Staff will be monitoring your children’s work and will be contacting them if it is missing; if there continue to be problems, they will contact you by phone or email.
Assessment will take many forms – oral questioning in lessons, quizzes, essays to write, questions to answer, recordings to send etc. – just as in school, there are a wide variety of ways to assess understanding and learning, and making it varied helps your child to stay engaged.
Not all work will be marked in detail – some may just be checked quickly to ensure it has been completed. All students should however get regular feedback from their teachers. A rough guide of what to expect would be some form of personal feedback for KS5 and KS4 students once a fortnight, whereas KS3 students may receive personal feedback for at least one piece of substantial work in three. Again, this cannot be a rigid rule – teachers will try to ensure that students know how they are doing and how to improve, and feel valued and noticed, but if you feel that your child has not had feedback recently, or needs personal input, please contact the teacher – all students have different needs, and teachers are on a steep learning curve themselves!
Additional support for pupils with particular needs
How will you work with me to help my child who needs additional support from adults at home to access remote education?
We recognise that some pupils, for example some pupils with special educational needs and disabilities (SEND), may not be able to access remote education without support from adults at home. We acknowledge the difficulties this may place on families, and we will work with parents and carers to support those pupils in the following ways:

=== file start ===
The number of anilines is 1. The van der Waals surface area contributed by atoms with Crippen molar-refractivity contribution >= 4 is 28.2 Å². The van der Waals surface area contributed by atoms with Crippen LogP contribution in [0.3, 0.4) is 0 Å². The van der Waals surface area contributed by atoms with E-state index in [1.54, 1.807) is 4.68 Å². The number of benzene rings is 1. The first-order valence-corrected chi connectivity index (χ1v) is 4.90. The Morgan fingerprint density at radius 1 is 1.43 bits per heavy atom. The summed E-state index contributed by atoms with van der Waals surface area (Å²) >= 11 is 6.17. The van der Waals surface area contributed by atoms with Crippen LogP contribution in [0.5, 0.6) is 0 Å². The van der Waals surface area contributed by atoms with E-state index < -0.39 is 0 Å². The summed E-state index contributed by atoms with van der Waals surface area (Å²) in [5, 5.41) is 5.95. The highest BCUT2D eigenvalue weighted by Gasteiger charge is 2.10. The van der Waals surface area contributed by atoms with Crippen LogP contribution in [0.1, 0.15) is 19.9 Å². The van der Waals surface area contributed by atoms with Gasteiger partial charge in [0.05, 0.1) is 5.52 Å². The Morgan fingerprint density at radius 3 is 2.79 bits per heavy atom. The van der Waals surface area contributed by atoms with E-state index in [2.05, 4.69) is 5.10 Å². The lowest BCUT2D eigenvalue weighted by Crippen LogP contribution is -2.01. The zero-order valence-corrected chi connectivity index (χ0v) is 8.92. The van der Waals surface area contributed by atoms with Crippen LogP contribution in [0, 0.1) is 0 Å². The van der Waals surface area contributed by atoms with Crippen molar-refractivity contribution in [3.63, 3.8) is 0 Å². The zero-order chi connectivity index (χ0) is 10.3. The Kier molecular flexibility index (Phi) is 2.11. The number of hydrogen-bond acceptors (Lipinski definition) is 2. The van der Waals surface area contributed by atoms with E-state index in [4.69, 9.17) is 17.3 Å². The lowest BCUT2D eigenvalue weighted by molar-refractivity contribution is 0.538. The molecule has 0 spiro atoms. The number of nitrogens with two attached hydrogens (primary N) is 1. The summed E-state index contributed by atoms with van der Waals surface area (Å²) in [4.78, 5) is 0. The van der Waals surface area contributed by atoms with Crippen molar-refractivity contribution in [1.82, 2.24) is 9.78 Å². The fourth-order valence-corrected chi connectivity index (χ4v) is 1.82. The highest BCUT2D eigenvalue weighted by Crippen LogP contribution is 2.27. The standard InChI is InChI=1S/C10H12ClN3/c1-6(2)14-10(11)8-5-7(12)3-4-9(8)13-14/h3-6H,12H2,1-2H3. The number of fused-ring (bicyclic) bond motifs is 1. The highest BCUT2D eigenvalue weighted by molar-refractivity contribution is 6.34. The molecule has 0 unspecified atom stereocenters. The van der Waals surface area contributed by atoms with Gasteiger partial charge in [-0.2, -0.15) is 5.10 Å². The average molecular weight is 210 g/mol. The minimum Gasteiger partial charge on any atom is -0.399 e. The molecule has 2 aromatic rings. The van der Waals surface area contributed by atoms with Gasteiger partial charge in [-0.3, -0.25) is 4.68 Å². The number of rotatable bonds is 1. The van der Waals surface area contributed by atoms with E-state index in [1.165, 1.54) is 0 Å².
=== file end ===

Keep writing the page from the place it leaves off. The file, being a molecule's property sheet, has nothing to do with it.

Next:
Tutors will keep a close eye on members of their tutor group during the lockdown and monitor via tutor sessions and phone calls/email how all tutees are coping. In the first instance, if you have concerns about your child, please contact their tutor.
All teaching staff are aware of the needs of students in their teaching groups and will attempt to differentiate the work and support students in their classes to the best of their ability. It is particularly important, for this reason, that students do try to attend live lessons and talk to their teacher as much as possible, either in the lesson or by email privately, to explain any problems they might be having.
Our SENCO Mr Atkins will have overview of the progress of our SEND students and will be monitoring their work closely. Again, please email him via the school office if you wish to discuss any concerns.
Those students who normally have learning support in school have all been paired with a member of the SEND support team who should already have made contact with parents to offer individual support in whatever ways might be helpful and are possible, including extra resources, live chats or support on Teams, equipment on loan, etc.
In addition to this, a number of vulnerable students are able to attend school during the closure, where they will have support for their learning in a secure environment. Those eligible will already